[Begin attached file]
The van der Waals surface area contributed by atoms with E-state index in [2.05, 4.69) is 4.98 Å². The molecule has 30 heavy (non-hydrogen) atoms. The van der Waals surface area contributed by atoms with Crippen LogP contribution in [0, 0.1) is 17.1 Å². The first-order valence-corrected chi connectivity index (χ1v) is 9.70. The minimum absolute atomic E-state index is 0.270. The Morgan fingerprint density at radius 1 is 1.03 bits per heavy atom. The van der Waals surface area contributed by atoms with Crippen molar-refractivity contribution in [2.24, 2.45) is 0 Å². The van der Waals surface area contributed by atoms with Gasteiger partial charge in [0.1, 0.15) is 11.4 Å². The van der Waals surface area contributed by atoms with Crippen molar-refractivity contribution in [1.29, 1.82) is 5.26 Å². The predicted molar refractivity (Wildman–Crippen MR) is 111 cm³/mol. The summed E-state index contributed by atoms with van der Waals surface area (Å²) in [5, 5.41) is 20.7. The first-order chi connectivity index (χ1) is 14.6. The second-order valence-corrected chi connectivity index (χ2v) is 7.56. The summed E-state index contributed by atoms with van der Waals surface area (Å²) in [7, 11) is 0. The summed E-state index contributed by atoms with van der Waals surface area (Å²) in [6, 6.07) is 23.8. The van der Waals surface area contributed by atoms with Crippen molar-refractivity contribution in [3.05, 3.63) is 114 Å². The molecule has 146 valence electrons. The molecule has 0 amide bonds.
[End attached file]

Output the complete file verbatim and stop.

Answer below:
The van der Waals surface area contributed by atoms with E-state index in [2.05, 4.69) is 4.98 Å². The molecule has 30 heavy (non-hydrogen) atoms. The van der Waals surface area contributed by atoms with Crippen LogP contribution in [0, 0.1) is 17.1 Å². The first-order valence-corrected chi connectivity index (χ1v) is 9.70. The minimum absolute atomic E-state index is 0.270. The Morgan fingerprint density at radius 1 is 1.03 bits per heavy atom. The van der Waals surface area contributed by atoms with Crippen molar-refractivity contribution in [2.24, 2.45) is 0 Å². The van der Waals surface area contributed by atoms with Gasteiger partial charge in [0.1, 0.15) is 11.4 Å². The van der Waals surface area contributed by atoms with Crippen molar-refractivity contribution in [1.29, 1.82) is 5.26 Å². The predicted molar refractivity (Wildman–Crippen MR) is 111 cm³/mol. The summed E-state index contributed by atoms with van der Waals surface area (Å²) in [5, 5.41) is 20.7. The first-order chi connectivity index (χ1) is 14.6. The second-order valence-corrected chi connectivity index (χ2v) is 7.56. The summed E-state index contributed by atoms with van der Waals surface area (Å²) in [7, 11) is 0. The summed E-state index contributed by atoms with van der Waals surface area (Å²) in [6, 6.07) is 23.8. The van der Waals surface area contributed by atoms with Crippen molar-refractivity contribution in [3.05, 3.63) is 114 Å². The molecule has 146 valence electrons. The molecule has 0 amide bonds.